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Specter, Post-Specter

Now that the deed is done, it's worth considering what Specter is getting himself into now that he's switched parties. It's not quite a pool of sharks, but it's close. His hit-or-miss liberal values promise to undermine those who assume he's going to be in lockstep with the 59 other liberal Senators and rule out any possibility of filibuster. If that doesn't happen, he's at least empowered the more moderate Dems to flex their muscles when important votes are at stake. Now that these moderates can be called upon to contribute to majority power, they matter more - and everyone knows that the one thing politicians love is
to matter.

To be clear, Republicans are in a much more tenuous position without Specter. But turncoats don't make their moves because they've spent too much time towing a line. They make their moves because they're conflicted. Now, it's time for the Democrats to worry, and for Specter to second-guess himself.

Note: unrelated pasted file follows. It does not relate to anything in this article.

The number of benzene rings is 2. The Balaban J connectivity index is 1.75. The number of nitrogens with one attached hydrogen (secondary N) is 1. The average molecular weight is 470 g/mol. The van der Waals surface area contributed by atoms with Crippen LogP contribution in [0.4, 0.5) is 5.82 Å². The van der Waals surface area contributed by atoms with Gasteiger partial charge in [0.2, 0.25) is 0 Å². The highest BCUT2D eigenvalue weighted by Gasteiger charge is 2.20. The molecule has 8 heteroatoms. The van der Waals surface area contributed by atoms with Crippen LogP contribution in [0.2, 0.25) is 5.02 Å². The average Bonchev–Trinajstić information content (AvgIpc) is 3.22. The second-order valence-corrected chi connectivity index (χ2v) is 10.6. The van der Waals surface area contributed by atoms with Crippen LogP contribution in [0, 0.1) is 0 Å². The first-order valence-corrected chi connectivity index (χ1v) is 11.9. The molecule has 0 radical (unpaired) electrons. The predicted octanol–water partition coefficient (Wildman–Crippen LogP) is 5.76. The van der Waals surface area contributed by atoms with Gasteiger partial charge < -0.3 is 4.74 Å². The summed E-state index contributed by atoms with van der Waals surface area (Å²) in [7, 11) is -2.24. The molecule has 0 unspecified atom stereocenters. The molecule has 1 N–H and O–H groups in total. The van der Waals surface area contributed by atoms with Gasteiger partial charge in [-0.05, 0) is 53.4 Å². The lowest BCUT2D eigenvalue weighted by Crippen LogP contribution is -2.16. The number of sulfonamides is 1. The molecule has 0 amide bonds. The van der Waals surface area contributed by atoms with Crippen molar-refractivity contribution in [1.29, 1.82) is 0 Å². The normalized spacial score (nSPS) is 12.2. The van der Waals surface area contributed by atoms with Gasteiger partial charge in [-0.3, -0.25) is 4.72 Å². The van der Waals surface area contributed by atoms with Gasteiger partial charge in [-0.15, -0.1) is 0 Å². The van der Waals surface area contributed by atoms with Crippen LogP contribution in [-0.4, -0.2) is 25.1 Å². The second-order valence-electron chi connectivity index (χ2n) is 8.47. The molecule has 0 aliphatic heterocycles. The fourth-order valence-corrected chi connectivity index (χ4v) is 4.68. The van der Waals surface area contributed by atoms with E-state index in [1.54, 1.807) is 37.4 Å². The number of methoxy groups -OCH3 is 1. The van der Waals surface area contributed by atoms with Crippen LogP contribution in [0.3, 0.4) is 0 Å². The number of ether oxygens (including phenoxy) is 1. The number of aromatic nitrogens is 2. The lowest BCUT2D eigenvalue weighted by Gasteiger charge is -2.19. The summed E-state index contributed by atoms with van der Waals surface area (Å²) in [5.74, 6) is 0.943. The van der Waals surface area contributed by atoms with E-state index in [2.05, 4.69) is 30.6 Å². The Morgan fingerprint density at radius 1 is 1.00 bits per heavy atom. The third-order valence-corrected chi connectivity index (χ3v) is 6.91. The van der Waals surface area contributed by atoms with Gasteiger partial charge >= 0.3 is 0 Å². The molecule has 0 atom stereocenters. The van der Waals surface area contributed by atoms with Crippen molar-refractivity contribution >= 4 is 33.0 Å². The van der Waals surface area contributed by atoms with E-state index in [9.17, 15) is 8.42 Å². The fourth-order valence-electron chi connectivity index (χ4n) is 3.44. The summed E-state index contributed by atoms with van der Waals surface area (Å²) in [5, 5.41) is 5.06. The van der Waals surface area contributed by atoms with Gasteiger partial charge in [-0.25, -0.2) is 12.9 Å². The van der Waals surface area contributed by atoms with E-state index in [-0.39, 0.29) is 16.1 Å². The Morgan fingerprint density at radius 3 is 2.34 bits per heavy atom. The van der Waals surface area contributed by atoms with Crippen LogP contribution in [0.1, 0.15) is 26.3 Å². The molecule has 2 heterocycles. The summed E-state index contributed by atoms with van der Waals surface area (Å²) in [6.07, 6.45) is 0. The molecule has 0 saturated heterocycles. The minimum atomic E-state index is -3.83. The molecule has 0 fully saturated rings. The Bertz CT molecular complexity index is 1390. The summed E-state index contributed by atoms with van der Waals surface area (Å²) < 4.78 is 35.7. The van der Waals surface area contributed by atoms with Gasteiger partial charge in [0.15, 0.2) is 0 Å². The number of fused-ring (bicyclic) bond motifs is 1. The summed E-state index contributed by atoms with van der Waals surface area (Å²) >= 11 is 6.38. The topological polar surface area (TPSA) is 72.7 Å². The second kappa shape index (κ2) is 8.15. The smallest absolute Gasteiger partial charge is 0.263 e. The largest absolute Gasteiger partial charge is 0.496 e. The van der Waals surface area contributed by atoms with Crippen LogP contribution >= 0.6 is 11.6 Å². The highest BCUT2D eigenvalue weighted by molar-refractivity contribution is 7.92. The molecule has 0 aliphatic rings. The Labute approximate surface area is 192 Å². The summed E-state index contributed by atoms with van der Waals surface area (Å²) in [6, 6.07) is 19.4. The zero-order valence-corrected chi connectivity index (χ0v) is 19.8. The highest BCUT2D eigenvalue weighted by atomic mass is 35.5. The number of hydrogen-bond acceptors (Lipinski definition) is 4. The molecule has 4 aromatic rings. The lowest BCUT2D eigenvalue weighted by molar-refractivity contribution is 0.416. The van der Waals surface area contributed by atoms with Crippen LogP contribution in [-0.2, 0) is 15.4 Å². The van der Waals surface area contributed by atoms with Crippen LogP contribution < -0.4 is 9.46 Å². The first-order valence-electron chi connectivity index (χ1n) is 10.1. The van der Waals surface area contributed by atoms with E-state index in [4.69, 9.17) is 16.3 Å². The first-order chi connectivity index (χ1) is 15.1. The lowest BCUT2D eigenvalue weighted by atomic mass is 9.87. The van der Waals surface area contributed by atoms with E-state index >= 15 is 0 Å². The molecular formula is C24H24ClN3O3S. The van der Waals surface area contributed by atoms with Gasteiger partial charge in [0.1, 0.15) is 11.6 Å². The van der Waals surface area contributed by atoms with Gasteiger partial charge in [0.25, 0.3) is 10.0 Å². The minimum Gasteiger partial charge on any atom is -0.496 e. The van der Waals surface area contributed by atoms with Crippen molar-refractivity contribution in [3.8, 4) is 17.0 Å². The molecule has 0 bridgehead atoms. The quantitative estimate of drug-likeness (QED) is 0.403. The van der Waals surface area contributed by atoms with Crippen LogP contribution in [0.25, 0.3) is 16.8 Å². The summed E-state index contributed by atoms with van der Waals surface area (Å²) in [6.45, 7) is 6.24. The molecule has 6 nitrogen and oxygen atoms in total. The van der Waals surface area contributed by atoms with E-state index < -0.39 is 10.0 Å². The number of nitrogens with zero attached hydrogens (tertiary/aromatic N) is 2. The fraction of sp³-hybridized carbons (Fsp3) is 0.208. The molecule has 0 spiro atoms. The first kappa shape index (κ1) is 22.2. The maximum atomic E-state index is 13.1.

Byron York at the Washington Examiner says the seeds of dissent are already stewing.
Go behind the news conferences and photo-ops, and Specter's fellow Democrats aren't exactly welcoming him with open arms and warm feelings -- or even respect. Specter's defection, one well-connected party strategist told me, "seems to me like the cowardly act of a cornered man."

Underlying Democratic feelings about Specter is this fact: Even though the party faithful are happy to have Specter's vote in the coming months, they would rather have someone else come November 2010, when Pennsylvania elects its next senator.

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